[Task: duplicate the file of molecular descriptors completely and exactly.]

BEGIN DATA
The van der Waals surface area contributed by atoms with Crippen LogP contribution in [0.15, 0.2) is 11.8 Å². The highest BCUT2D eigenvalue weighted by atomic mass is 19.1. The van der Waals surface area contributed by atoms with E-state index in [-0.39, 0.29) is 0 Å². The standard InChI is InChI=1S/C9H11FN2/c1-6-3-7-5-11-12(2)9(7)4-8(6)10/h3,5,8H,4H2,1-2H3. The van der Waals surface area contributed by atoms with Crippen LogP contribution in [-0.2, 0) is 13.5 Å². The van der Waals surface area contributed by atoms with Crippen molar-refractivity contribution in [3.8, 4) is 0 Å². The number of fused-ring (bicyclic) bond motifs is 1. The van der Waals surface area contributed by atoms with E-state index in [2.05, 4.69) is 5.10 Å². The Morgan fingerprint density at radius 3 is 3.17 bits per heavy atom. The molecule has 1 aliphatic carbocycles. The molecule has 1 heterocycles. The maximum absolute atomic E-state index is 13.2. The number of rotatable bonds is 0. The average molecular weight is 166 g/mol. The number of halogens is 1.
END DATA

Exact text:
The van der Waals surface area contributed by atoms with Crippen LogP contribution in [0.15, 0.2) is 11.8 Å². The highest BCUT2D eigenvalue weighted by atomic mass is 19.1. The van der Waals surface area contributed by atoms with E-state index in [-0.39, 0.29) is 0 Å². The standard InChI is InChI=1S/C9H11FN2/c1-6-3-7-5-11-12(2)9(7)4-8(6)10/h3,5,8H,4H2,1-2H3. The van der Waals surface area contributed by atoms with Crippen LogP contribution in [-0.2, 0) is 13.5 Å². The van der Waals surface area contributed by atoms with Crippen molar-refractivity contribution in [3.8, 4) is 0 Å². The number of fused-ring (bicyclic) bond motifs is 1. The van der Waals surface area contributed by atoms with E-state index in [2.05, 4.69) is 5.10 Å². The Morgan fingerprint density at radius 3 is 3.17 bits per heavy atom. The molecule has 1 aliphatic carbocycles. The molecule has 1 heterocycles. The maximum absolute atomic E-state index is 13.2. The number of rotatable bonds is 0. The average molecular weight is 166 g/mol. The number of halogens is 1.